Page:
You can’t outrun ransomware: either prevent it, or pay up. Maybe that’s the lesson from the latest high profile ransomware victim: the NASCAR team Circle Sport-Leavine Family Racing (CSLFR).
Days before CSLFR planned to field Michael McDowell in Chevy No. 95 at Texas Motor Speedway, strange things started happening to one of its critical test computers. According to detailed coverage at NASCAR.com, crew chief Dave Winston began encountering early signs that something wasn’t quite right:
I started seeing [random files] and said ‘What is this?’ I clicked on one… and I don’t remember if it came up with an actual picture of something, but what it looked like was a screen shot … of a logo or an email or something like it.
I kept working and didn’t think anything of it. But as I went on through the day I saw more and more… I deleted a couple of them and just kept on going.
All of a sudden every file I tried to open was encrypted and I couldn’t open anything. Needless to say, it sent fear running through my body really quick. You understand how much information we use. Nothing of course was backed up because nobody ever backs up their computers until it’s too late…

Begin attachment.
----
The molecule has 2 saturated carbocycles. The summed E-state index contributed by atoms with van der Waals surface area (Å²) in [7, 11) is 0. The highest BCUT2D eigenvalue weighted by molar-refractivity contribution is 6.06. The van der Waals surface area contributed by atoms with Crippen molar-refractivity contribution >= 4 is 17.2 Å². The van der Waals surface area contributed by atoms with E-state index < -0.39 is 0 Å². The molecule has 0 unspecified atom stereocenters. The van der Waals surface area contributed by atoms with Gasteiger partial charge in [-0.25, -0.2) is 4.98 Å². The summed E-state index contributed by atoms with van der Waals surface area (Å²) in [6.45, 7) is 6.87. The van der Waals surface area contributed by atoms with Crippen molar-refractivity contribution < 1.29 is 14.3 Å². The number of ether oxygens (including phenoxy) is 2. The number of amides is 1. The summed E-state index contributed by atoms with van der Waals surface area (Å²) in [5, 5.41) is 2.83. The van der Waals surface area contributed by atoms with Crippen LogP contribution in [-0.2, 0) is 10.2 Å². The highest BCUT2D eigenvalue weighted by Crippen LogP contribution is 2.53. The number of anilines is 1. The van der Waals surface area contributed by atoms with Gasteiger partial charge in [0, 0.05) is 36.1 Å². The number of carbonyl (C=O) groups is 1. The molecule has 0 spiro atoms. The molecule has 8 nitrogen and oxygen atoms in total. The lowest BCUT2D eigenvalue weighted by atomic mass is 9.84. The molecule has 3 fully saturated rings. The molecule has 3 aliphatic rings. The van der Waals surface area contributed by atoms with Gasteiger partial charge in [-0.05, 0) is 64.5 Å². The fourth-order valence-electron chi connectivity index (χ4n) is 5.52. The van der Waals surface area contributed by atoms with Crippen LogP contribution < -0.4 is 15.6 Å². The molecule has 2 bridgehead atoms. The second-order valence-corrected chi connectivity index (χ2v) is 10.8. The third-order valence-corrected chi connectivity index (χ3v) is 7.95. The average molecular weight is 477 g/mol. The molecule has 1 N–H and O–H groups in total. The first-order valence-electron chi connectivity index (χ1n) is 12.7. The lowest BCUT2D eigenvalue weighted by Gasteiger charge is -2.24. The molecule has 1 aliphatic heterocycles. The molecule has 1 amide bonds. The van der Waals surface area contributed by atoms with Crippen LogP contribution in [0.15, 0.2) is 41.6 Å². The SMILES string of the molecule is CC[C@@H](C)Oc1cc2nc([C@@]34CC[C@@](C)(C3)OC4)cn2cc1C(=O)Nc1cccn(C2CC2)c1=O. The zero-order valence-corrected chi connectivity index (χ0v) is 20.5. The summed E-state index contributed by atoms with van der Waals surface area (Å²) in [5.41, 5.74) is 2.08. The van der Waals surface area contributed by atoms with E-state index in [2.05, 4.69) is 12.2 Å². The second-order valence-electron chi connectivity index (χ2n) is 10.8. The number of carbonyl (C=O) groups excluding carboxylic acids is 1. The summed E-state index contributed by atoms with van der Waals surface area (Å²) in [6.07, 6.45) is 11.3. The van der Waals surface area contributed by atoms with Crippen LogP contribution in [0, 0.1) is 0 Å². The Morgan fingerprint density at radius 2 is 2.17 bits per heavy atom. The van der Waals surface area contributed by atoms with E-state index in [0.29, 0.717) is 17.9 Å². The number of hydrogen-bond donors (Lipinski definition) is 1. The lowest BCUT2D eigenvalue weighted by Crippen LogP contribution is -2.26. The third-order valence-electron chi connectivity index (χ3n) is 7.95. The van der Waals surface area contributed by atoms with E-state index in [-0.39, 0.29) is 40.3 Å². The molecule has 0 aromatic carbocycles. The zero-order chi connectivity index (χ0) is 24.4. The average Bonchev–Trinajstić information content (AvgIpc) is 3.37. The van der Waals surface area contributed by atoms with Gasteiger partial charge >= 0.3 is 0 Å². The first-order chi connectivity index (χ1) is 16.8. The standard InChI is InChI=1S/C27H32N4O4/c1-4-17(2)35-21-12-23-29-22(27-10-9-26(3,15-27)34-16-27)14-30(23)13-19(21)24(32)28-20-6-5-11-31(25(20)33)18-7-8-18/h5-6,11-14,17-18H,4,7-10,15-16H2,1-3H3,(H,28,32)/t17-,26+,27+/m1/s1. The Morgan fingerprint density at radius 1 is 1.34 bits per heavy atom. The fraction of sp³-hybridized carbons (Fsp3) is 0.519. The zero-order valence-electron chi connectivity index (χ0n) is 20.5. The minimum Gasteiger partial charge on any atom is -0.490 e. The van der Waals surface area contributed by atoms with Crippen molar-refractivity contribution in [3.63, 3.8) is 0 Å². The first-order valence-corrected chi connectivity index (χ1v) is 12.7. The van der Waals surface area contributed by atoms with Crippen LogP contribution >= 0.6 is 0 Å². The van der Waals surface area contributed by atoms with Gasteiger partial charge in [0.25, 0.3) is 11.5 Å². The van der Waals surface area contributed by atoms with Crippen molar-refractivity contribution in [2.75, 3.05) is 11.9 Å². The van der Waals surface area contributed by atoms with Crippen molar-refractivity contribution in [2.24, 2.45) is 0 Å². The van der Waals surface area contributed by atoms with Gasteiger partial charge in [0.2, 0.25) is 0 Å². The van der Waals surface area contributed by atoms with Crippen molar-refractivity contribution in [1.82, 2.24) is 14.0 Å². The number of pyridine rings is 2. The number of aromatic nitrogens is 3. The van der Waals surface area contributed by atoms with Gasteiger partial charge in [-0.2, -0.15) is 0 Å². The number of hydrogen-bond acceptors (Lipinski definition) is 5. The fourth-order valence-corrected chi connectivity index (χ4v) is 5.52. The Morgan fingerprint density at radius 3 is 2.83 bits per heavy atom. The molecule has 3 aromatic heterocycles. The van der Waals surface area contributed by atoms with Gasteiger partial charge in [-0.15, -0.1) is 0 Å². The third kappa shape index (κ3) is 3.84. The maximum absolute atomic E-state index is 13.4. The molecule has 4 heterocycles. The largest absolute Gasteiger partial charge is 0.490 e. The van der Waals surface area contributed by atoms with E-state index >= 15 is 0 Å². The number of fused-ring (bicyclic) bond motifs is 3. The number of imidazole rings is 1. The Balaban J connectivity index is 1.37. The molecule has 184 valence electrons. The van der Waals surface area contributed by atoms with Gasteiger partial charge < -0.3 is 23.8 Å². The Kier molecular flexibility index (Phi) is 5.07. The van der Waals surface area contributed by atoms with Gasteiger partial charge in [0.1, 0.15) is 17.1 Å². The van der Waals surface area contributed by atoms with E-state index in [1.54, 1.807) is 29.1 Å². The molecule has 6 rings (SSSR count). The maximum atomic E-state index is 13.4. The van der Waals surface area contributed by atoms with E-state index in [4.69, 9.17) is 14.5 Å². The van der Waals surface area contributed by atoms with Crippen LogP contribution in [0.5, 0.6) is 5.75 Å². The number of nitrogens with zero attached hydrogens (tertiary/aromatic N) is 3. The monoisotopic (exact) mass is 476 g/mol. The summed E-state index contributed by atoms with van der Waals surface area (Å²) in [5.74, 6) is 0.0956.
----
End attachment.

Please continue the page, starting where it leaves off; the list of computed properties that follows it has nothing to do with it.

The ransomware had locked down some utterly critical data: chassis information, wind tunnel spreadsheets, simulations, track data, test facility data, personnel information, car part lists, and according to Catchfence.com, “custom high-profile simulation set-ups valued at $2 million.”
We couldn’t go one day without it greatly impacting the team’s future success. This was a completely foreign experience for all of us, and we had no idea what to do… if we didn’t get the files back, we would lose years’ worth of work, millions of dollars.
So the team gave itself a quick, high-pressure lesson in bitcoin technology, set up its bitcoin wallet, found a bitcoin ATM at a local convenience store, made its $500 payment and – hours later – got the files back.
And, it looks like the team found itself a big silver lining: one that won’t be available to many ransomware victims. Its new security technology provider, Malwarebytes, signed up as a sponsor for the rest of the 2016 Sprint Cup season.
Now, says Winston:
We’re working together with them to try and make it known to people that this can happen to anybody. You’re not immune to it; everybody is susceptible to it.
That’s wisdom – earned the hard way, and fast!